October 31, 2020
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Vital Signs: Heart-healthy habits

By Anna Kellaher
Columnist

Diet and exercise are essential for maintaining a fit cardiovascular system (Flickr).

February is American Heart Month, which is a campaign sponsored by the American Heart Association. For young adults, heart health may seem like a distant worry. However, the habits that you form now can impact your heart health for the rest of your life.

Healthy eating is a huge part of heart health. The AHA suggests a diet that emphasizes fruits and vegetables, whole grains, low-fat dairy products, nuts, legumes and, skinless poultry and fish.

Watch nutrition labels and limit saturated fats, trans fats, sodium and sugar.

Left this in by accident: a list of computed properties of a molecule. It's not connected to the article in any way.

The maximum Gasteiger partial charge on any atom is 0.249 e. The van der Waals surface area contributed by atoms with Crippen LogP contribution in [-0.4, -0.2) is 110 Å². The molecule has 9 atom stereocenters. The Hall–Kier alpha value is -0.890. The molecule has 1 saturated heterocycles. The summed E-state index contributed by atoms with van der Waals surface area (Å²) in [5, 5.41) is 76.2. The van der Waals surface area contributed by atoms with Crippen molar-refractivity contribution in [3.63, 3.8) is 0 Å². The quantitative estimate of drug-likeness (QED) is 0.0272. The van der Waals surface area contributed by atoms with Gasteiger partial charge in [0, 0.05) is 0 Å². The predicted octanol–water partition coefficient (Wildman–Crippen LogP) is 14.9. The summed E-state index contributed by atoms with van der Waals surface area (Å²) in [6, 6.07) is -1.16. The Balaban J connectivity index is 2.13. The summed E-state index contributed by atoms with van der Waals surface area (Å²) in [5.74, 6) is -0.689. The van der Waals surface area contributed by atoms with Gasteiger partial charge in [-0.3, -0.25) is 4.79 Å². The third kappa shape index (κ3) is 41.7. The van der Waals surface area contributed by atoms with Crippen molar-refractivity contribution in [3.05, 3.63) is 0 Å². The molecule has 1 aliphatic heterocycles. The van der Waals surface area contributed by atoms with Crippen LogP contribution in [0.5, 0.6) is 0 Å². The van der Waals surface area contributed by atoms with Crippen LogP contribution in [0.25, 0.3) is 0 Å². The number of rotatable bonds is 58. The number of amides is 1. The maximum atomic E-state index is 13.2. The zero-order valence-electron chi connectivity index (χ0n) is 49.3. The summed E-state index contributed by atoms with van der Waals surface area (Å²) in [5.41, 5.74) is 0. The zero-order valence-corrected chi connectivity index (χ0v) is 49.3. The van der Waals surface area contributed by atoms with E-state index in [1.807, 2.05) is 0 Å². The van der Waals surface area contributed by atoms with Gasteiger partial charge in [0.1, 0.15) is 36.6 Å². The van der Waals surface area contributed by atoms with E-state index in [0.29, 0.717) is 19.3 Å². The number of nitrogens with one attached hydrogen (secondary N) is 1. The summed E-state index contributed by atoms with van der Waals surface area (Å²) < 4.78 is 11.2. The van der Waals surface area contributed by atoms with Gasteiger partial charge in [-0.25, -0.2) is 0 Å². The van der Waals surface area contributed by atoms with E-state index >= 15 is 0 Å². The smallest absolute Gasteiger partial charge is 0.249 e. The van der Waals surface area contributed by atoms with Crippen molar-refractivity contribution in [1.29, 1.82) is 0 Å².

Also, avoid what the AHA refers to as nutrient-poor foods, or foods that are high in calories but low in nutrients, such as soda or corn chips.

Exercise is another part of keeping your heart healthy. The AHA recommends getting at least 150 minutes of moderate physical activity each week.

If you don’t have time to hit the gym, you can make small changes in your regular routine to stay active, such as taking the stairs instead of the elevator or walking a longer route to class.

There are other lifestyle changes that are less obvious than diet and exercise but have an effect on your heart. One factor is stress. Stress by itself can increase your blood pressure. The way that we respond to stress can make even more of an impact.

Drinking, smoking, physical inactivity and overeating are common responses to stress that have a negative impact on heart health.

Sleep also plays a role. According to the CDC, adults who get less than seven hours of sleep each night are more likely to suffer from high blood pressure, Type 2 diabetes and obesity, all of which are factors that are bad for your heart.

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